Recently we’ve had the pleasure of catching up with Norton customer, Captain Kelvyne Baker, who is the proud owner of one of only three known 1965 Simca 500 Montecarlos in the world.
If you’re unfamiliar with the Simca, you’re not alone. Even Kelvyne himself didn’t realise what he had sat in his garage until decades after he first purchased it. When he did realise, it took him on a fascinating journey to learn about and restore this little rarity.
A voyage of discovery
‘I bought this car in the summer of 1993 from a Dr Kelloway in Bournemouth. Knowing that Simcas were built as Fiats, and as a Fiat enthusiast, I mainly bought it for spare parts. It had no engine or gearbox, and it lived in my workshop until two years ago when I decided to close it. Of course, this gave me an opportunity to wipe away the cobwebs on this little oddity, and since it hadn’t been used for spares like I’d originally planned, I figured it would be better to rebuild it rather than scrap it.’
Kelvyne didn’t realise at the time what a good decision this would be. The diminutive motor from his workshop was one of the only potentially three usable Simca 500C’s left in the world.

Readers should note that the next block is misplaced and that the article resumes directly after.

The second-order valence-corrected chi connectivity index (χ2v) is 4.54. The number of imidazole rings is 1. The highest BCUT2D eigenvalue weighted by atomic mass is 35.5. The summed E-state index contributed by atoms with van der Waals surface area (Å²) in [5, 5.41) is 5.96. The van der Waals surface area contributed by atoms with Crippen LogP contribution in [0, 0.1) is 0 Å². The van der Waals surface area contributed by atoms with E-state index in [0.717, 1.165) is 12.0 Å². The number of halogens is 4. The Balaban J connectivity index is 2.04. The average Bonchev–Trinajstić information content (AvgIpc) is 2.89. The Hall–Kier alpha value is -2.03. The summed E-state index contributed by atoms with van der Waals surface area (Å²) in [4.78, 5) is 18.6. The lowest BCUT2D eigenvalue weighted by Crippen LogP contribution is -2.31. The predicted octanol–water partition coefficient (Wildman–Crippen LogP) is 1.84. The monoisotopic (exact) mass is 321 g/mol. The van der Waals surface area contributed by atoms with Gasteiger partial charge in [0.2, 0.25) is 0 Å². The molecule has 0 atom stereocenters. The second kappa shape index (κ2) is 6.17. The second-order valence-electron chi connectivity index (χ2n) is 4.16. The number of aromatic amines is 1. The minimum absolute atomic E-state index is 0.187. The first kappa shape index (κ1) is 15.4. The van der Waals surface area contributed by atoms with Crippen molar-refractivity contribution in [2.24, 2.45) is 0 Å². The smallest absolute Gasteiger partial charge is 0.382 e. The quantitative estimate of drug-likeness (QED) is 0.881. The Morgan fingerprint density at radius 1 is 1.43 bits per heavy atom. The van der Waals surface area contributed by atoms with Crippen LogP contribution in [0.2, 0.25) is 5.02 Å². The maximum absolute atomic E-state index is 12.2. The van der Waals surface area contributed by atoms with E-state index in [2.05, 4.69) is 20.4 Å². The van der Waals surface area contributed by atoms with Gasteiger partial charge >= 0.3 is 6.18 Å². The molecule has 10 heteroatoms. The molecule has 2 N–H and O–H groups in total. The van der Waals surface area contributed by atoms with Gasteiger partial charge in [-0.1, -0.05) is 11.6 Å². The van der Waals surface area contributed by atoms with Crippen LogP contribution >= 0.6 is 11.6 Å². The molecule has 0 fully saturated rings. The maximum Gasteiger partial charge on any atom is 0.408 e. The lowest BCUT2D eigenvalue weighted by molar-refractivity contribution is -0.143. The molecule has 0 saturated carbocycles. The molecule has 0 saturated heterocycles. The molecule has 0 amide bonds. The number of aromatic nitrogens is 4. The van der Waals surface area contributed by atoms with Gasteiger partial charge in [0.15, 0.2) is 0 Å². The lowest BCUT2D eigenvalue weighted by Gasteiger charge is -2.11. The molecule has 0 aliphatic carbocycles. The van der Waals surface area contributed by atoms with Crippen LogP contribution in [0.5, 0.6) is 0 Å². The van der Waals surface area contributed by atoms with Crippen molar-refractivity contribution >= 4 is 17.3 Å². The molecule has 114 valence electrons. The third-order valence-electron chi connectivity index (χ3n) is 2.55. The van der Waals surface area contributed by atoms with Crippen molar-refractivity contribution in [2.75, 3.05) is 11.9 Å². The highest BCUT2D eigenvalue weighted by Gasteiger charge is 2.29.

The problem, however, was that when he came to start the restoration, there wasn’t much information around to give him a good place to start!
Simcas in Malta
As it turns out, the Simca 500 Montecarlo had absolutely nothing to do with its glamorous namesake. They were originally commissioned by the Maltese tourist board to get people around – from airport to hotel to town and back.
At the time, Simca was a part of the Fiat empire, which is why the Simca 500 looks like a Fiat 500. Around 10 of the right-hand drive curiosities were built in the Northern Paris factory for Malta, until they were abruptly decommissioned.
The law in Malta at the time stated that all driven automobiles had to be fitted with column gear change, but this wasn’t a possible conversion on this car. The Simcas didn’t fit the bill, so they were sold off almost immediately. Some were purchased by people in the Armed Forces who were stationed in Malta at the time. As of today, only one wreck is currently located on Malta (from the records of the Maltese transport office). There is one other in poor condition in Limassol, Cyprus.